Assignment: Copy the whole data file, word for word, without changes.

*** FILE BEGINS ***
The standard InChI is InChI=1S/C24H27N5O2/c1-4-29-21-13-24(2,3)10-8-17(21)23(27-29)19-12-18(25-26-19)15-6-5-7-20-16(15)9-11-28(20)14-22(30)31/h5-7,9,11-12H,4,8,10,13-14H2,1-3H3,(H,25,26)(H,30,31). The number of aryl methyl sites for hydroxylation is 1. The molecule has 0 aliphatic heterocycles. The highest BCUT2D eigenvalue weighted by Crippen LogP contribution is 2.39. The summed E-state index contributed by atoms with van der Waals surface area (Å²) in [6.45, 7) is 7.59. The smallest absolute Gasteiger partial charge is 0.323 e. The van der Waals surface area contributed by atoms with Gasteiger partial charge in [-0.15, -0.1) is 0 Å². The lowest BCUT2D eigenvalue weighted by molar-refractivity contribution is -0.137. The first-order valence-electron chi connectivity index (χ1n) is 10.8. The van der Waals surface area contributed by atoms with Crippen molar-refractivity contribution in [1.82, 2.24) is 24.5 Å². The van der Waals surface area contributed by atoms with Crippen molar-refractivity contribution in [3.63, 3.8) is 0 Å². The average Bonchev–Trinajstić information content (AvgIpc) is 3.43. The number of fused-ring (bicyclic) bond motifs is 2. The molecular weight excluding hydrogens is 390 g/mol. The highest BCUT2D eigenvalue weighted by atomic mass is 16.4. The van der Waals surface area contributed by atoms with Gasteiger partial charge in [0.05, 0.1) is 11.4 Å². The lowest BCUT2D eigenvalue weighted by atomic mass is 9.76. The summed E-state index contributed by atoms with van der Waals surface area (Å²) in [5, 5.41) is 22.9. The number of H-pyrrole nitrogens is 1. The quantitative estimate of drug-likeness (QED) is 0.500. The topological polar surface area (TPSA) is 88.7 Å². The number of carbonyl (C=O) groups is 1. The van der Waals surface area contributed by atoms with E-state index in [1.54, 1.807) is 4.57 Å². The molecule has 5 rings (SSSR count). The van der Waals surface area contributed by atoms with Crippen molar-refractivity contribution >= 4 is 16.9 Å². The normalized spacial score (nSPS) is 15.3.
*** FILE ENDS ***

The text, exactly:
The standard InChI is InChI=1S/C24H27N5O2/c1-4-29-21-13-24(2,3)10-8-17(21)23(27-29)19-12-18(25-26-19)15-6-5-7-20-16(15)9-11-28(20)14-22(30)31/h5-7,9,11-12H,4,8,10,13-14H2,1-3H3,(H,25,26)(H,30,31). The number of aryl methyl sites for hydroxylation is 1. The molecule has 0 aliphatic heterocycles. The highest BCUT2D eigenvalue weighted by Crippen LogP contribution is 2.39. The summed E-state index contributed by atoms with van der Waals surface area (Å²) in [6.45, 7) is 7.59. The smallest absolute Gasteiger partial charge is 0.323 e. The van der Waals surface area contributed by atoms with Gasteiger partial charge in [-0.15, -0.1) is 0 Å². The lowest BCUT2D eigenvalue weighted by molar-refractivity contribution is -0.137. The first-order valence-electron chi connectivity index (χ1n) is 10.8. The van der Waals surface area contributed by atoms with Crippen molar-refractivity contribution in [1.82, 2.24) is 24.5 Å². The van der Waals surface area contributed by atoms with Crippen molar-refractivity contribution in [3.63, 3.8) is 0 Å². The average Bonchev–Trinajstić information content (AvgIpc) is 3.43. The number of fused-ring (bicyclic) bond motifs is 2. The molecular weight excluding hydrogens is 390 g/mol. The highest BCUT2D eigenvalue weighted by atomic mass is 16.4. The van der Waals surface area contributed by atoms with Gasteiger partial charge in [0.05, 0.1) is 11.4 Å². The lowest BCUT2D eigenvalue weighted by atomic mass is 9.76. The summed E-state index contributed by atoms with van der Waals surface area (Å²) in [5, 5.41) is 22.9. The number of H-pyrrole nitrogens is 1. The quantitative estimate of drug-likeness (QED) is 0.500. The topological polar surface area (TPSA) is 88.7 Å². The number of carbonyl (C=O) groups is 1. The van der Waals surface area contributed by atoms with E-state index in [1.54, 1.807) is 4.57 Å². The molecule has 5 rings (SSSR count). The van der Waals surface area contributed by atoms with Crippen molar-refractivity contribution >= 4 is 16.9 Å². The normalized spacial score (nSPS) is 15.3.